Chapter Sixty-Four: Victorious


Pain wracked my body. It filled me to overflowing, consumed. I was certain I could not take more and continue living.

But I could.

I would.

I looked around the darkened room. Where was the air? I needed to breathe but I could not find the air.

“Have some laudanum, love.” Rough hands smoothed the sweat matted hair back from my forehead. A spoon hovered at my lips.


“I am not dying yet,” I said through clinched teeth.

Pity in the eyes around me.

Was I dying?

I felt the urge to push. Screams flowed from my mouth involuntarily as I bared down. Again. Again. Again. No end.

And if I never see you again in this life….this, this moment will be enough. Do you even hear me? Do you hear my heart crying out for you in all of this pain and loneliness?

One last sob ripped from my throat.


I could not see. My eyes were burning from the salty sweat that had run into them. I blinked. Once. Twice.

The midwife was smiling.


New cries filled the void left by my own. High pitched and plaintive and never before heard on this earth. Then there, in my arms, was my baby. So light and yet so heavy. Two brown eyes and a perfect little nose peeked out from the swaddling. Suddenly the face scrunched up like a wizened old man. A perfect little pout!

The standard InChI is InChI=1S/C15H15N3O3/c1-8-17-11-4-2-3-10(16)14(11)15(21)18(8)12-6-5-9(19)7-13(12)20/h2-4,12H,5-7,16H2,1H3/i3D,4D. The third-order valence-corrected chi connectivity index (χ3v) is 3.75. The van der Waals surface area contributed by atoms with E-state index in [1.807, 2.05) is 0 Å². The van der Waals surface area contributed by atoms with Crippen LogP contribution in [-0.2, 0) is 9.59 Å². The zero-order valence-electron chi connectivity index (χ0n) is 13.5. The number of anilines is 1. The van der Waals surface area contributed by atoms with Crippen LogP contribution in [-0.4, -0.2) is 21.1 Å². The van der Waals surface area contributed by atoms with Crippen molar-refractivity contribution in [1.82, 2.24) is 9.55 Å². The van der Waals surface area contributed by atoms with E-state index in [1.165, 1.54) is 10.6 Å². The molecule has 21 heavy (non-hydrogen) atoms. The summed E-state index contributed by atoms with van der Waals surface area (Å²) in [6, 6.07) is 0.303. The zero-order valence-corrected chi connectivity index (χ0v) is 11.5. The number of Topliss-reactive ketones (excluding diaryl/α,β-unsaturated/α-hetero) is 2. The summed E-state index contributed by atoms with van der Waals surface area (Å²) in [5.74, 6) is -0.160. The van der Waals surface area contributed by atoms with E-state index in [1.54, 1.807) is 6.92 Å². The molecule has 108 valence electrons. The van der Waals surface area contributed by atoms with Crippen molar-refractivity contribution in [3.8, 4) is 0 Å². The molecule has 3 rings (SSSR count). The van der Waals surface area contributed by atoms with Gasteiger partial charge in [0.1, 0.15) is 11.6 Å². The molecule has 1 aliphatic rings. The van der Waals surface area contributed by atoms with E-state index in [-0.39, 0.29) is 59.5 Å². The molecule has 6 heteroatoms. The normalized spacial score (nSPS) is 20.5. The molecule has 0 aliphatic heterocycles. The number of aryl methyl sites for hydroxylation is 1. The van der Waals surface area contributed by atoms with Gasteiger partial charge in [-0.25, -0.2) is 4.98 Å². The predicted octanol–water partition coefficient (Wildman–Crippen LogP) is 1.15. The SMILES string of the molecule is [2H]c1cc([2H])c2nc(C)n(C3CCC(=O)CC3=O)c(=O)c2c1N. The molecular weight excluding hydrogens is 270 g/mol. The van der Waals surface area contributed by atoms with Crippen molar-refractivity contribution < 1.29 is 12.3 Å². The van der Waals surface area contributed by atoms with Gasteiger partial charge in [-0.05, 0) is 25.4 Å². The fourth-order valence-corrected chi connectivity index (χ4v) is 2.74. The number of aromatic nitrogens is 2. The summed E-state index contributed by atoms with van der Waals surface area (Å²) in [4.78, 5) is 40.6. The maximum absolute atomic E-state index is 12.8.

I pulled back the blankets and stared. At first there was relief. Everything was as it should be.

Then it was not.

A girl.

A girl?

Her hair was dark. Brown. She smiled up at me, but I felt nothing for her anymore.

This was not my baby. God owed me a boy. Not a girl. What would I do with a girl?

Levi had had blond hair, bright like the light from angels’ wings. It had been perfect even if the rest of him had not been. This baby I had carried was supposed to be a boy. With blonde hair.

Instead, I have this? Disappointment flooded my heart.

Why couldn’t you give me my angel?

I wrapped her up again and pushed her away. The midwife looked on and shook her head. More pity.

“Take her away!”

The maid scooped her up and stepped back, fear and uncertainty played on her young face.

“Go!” I waved my hand in dismissal.

Then something in my heart snapped. I felt it. Pain of another sort welled up and tears flowed, wracking my body with sobs. My breasts ached.

“My baby girl, give her to me!” The maid nodded, relieved, and passed the little bundle back.

I held her close. Her eyes fluttered closed as a triumphant half smile played on her tiny rosebud lips. A peaceful repose. Her first victory.

I would love her. She was all that I had left of love. She was mine.

Chapter Sixty-Three: A Name


Sleep would not come. Not on the bed. Nor in the chair. Or on the couch. Each night, I lay awake.

Days passed slowly.

I would sit for hours at my writing table, blank sheets of paper laid out before me, pen in hand. No words came.

My body ached after only a few minutes in any position. Comfort could not be found anywhere and the fatigue was overwhelming at times.

Simply breathing was a chore, even when sitting quietly.